Text messages show Tarrant Regional Water District security closely monitoring people attending a public meeting and describing one man as “a skunk looking to get kicked.”

Fort Worth resident Thomas Torlincasi said he learned of their actions through a Texas Public Information Act request he made for text messages between district employees he felt were trying to intimidate and monitor him.

The text messages from the board’s July 28 meeting show the employees using poop emojis to describe Torlincasi, calling him a troll and writing, “Don’t give him a reason to spray.”

“It’s middle-school nonsense, but a lot of it has some serious implications and civil rights violations,” Torlincasi, a  Fort Worth small business owner, said in an interview with the Fort Worth Report on Thursday. “It’s also real reflective of the culture. It makes you wonder, ‘What are they hiding in general?’

Water District General Manager Dan Buhman could not be immediately reached for comment, but district spokesman Chad Lorance wrote in a statement that visitors are asked to sign in and the police are present for security.

“We are also aware of the text messages, and, as a result, are working with staff to ensure the public we serve are always treated with respect, and have a pleasant experience when they visit any water district facility,” Lorance wrote. 

Lorance did not immediately respond to a follow-up question about whether it was appropriate for the employees to run a background check on Torlincasi and what the threshold is to run a background check on someone who comes to speak at the board meetings.

Board president Leah King had not read the text messages or talked with employees and so could not say if running Torlincasi’s license plate was appropriate. However, she added, if it is standard practice to run the plates on every person who comes to the meetings, she did not know why that would be necessary.

“To me, if you are attending a public meeting, you have every right to be there and every right to expect to be there without being harassed or anything like that,” King said.

District patrol officer Randy Johnston ran Torlincasi’s plate. Records show he is one of seven people who hold the title of patrol officer with the district. One person is listed as a patrol sergeant. 

Johnston was getting instructions from David Geary, a reservoir manager. Johnston, Geary, Victoria Bailey, emergency management and security operations coordinator; Adam Lewis, public safety communications specialist; and Rick Odom, a patrol sergeant, had a group text where they discussed the comings and goings of people from the public meeting.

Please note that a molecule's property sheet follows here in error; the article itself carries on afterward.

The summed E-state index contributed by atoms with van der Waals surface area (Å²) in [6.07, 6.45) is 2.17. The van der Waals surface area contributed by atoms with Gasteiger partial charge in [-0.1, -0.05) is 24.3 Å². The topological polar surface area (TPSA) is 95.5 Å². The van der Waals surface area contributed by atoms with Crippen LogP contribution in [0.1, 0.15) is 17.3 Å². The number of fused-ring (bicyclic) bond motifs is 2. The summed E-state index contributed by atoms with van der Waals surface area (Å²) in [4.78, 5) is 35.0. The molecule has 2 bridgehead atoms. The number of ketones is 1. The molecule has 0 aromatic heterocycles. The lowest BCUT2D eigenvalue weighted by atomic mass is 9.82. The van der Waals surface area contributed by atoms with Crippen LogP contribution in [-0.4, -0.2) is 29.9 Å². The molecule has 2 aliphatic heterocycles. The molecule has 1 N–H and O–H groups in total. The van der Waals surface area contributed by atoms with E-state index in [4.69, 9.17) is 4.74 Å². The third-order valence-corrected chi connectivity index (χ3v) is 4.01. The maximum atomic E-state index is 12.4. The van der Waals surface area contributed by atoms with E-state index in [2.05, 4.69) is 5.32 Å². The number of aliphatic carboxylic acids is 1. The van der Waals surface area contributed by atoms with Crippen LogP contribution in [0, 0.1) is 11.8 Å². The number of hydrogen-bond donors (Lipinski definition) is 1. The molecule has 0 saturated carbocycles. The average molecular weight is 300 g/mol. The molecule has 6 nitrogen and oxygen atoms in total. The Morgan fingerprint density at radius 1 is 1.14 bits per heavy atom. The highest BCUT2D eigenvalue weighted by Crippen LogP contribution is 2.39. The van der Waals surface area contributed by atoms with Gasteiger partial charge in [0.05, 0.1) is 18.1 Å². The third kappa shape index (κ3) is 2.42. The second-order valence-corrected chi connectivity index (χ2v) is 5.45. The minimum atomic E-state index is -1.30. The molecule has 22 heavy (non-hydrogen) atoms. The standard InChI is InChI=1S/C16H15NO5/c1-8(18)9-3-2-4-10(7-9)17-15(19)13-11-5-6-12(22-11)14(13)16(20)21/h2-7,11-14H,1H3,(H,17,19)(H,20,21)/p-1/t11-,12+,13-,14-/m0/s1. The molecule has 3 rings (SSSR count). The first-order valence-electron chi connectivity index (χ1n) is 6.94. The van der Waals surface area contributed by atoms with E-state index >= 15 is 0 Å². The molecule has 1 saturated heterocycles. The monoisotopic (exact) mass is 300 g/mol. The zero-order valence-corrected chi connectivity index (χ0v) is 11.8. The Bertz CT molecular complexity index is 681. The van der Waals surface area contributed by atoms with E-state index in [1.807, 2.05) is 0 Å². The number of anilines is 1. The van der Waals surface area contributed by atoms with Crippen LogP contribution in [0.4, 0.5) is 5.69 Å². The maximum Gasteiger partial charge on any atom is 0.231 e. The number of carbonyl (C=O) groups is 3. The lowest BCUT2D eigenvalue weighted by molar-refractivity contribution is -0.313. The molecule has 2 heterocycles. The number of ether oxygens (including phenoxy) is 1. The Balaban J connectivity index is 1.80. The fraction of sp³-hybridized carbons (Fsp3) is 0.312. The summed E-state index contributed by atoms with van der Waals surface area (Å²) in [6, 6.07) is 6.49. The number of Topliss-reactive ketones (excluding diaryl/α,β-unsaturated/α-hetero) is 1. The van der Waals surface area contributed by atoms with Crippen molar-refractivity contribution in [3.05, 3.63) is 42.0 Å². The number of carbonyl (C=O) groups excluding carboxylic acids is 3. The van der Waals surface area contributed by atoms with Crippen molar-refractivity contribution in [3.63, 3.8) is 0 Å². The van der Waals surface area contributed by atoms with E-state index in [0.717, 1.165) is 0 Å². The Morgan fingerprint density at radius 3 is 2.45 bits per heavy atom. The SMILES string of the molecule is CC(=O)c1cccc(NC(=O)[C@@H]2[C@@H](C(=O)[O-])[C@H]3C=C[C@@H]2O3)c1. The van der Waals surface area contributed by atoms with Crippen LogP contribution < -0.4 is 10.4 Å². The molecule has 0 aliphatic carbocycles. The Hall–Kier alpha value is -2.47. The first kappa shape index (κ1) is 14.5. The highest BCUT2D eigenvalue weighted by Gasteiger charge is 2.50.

At one point, Johnston shared with the group a physical description of a man not realizing he worked in the district’s IT department.

Torlincasi, who regularly speaks during the public comment portion of Fort Worth City Council meetings, said he decided to request text messages because his first interaction with water district staff was tense. He arrived at the meeting 30 minutes early, told the employee at the front desk who asked him to sign in that the law did not require him to do so, and then Patrol Officer Laramie LaRue ran his license plate, he said.

The text messages show the employees keyed in on Torlincasi from that point on. 

“He’s going to be an issue, I think,” Johnston wrote, “already b-tching.”

During the meeting, Torlincasi used his three-minute public comment to push the board to implement a policy limiting when the district enters into no-bid contracts. A lot of the district’s projects are done incrementally and therefore not competitively bid, meaning the work is going to the same pool of contractors, he said.

He also told the board then that he didn’t think it was right that the district’s administrative offices were locked and that people attending a public meeting had to sign in.

“I represent literally almost a million people who can’t get here in the morning at 9 a.m and jump through all these extra layers that are not required at other public meetings. … Once again, it’s this,” he said, holding up fake poop to illustrate his point.


The board is next scheduled to meet at 9 a.m. Tuesday at the district’s offices, 800 E. Northside Drive in Fort Worth.

Jessica Priest is an investigative journalist for the Fort Worth Report. Contact her at jessica.priest@fortworthreport.org or via Twitter. At the Fort Worth Report, news decisions are made independently of our board members and financial supporters. Read more about our editorial independence policy here.

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Jessica Priest

Jessica Priest is Fort Worth Report's government and accountability reporter. She was previously on USA TODAY's regional investigative team. After Jessica reported that a Midland County prosecutor worked...

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